Political hot air at the Hague

THREE YEARS ago in Kyoto there was an agreement to reduce the release of greenhouse gases that effect the world’s climates.

Bill Hopwood

These gases, the most important of which is carbon dioxide (CO2), hold in the earth’s heat. Without these gases the world would be frozen, but even a small increase can change the weather and climate around the world.

Over the last few years the average world temperature has increased. The Arctic ice is shrinking as are glaciers worldwide.

As well as rising sea levels scientists expect the world to have more storms, like the recent ones in Britain and much of Asia.

Due to widespread burning of fossil fuels – oil, gas and coal – over the last 200 years the amount of carbon dioxide has increased by over 25%. The Kyoto agreement was to reduce these gases to 5% below the level of 1990 by 2010, but since then they have increased. Most scientists think that releases need to be cut by 60% not 5%.

The recent Hague conference was supposed to agree ways to reduce CO2 releases. However, most of the arguments were about ways to avoid reductions, by using various loopholes. Top of the list is counting trees, which when growing hold carbon. However wood only holds carbon if it never roots or is burnt – most unlikely.

Already companies are getting into the act, leasing land in East Africa to grow trees, planning to make millions. This latest form of colonialism will drive people off their land and the trees will use scarce water resources.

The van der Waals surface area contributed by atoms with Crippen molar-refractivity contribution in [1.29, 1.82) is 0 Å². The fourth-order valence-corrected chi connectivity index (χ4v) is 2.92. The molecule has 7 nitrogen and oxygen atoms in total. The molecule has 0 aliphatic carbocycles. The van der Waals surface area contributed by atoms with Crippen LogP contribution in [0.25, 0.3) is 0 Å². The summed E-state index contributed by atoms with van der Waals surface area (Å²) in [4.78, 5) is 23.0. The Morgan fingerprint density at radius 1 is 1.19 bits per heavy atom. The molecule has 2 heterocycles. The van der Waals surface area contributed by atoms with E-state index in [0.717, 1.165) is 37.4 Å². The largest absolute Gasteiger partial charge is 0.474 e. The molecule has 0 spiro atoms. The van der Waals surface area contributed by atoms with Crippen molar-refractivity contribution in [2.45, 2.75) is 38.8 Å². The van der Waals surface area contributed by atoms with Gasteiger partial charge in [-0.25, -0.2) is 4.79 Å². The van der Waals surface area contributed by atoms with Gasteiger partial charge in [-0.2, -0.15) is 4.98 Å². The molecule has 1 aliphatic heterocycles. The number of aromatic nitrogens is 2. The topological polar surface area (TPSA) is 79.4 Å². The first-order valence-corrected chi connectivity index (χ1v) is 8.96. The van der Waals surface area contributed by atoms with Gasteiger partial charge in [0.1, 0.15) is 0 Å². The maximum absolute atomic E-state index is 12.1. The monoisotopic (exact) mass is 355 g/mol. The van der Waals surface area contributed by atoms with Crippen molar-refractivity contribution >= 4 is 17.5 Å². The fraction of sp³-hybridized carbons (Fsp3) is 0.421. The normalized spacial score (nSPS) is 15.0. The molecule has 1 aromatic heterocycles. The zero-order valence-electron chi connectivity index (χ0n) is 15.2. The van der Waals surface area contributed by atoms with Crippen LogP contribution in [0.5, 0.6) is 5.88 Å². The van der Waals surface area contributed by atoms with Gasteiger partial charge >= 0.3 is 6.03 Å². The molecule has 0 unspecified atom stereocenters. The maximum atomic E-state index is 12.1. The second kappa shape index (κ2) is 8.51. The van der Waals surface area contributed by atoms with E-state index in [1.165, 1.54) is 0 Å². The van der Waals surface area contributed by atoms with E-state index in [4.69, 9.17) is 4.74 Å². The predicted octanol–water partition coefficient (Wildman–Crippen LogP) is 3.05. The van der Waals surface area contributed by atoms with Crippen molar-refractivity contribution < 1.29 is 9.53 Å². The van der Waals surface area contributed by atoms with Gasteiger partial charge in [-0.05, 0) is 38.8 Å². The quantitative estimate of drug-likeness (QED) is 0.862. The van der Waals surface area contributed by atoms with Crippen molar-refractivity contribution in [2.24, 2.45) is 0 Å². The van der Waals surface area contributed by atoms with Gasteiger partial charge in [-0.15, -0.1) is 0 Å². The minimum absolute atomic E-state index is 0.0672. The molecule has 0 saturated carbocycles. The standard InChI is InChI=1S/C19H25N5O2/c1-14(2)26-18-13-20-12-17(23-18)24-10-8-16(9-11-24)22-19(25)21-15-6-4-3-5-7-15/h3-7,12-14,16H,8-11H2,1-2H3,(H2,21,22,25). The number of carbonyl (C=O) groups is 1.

Another loophole is allowing the buying of permits to pollute from other countries that have cut the release of CO2, especially Russia.

The biggest supporter for the loopholes instead of actual cuts has been the USA.. The big oil-based companies – cars, airplanes and oil – have lobbied the government to resist any changes.

Some even argue that there is no evidence of climate change or that it doesn’t matter. In recent years there has been no cut in CO2, instead it has increased 3% per person per year.

There are real alternatives which include public transport, renewable energy – using winds. waves and the sun, and energy efficiency. Britain currently only produces 3% of its electricity from renewables, although it’s well placed, especially for wind power.

The government wants to increase this to 10% by 2010, but is only investing a few million a year into research. Minuscule compared to the billions spent on nuclear power.

As well as reducing the releases of CO2, this policy would reduce air pollution which causes death and illness. It would also reduce the use of oil, a valuable raw material that will run out in the near future unless trends are changed.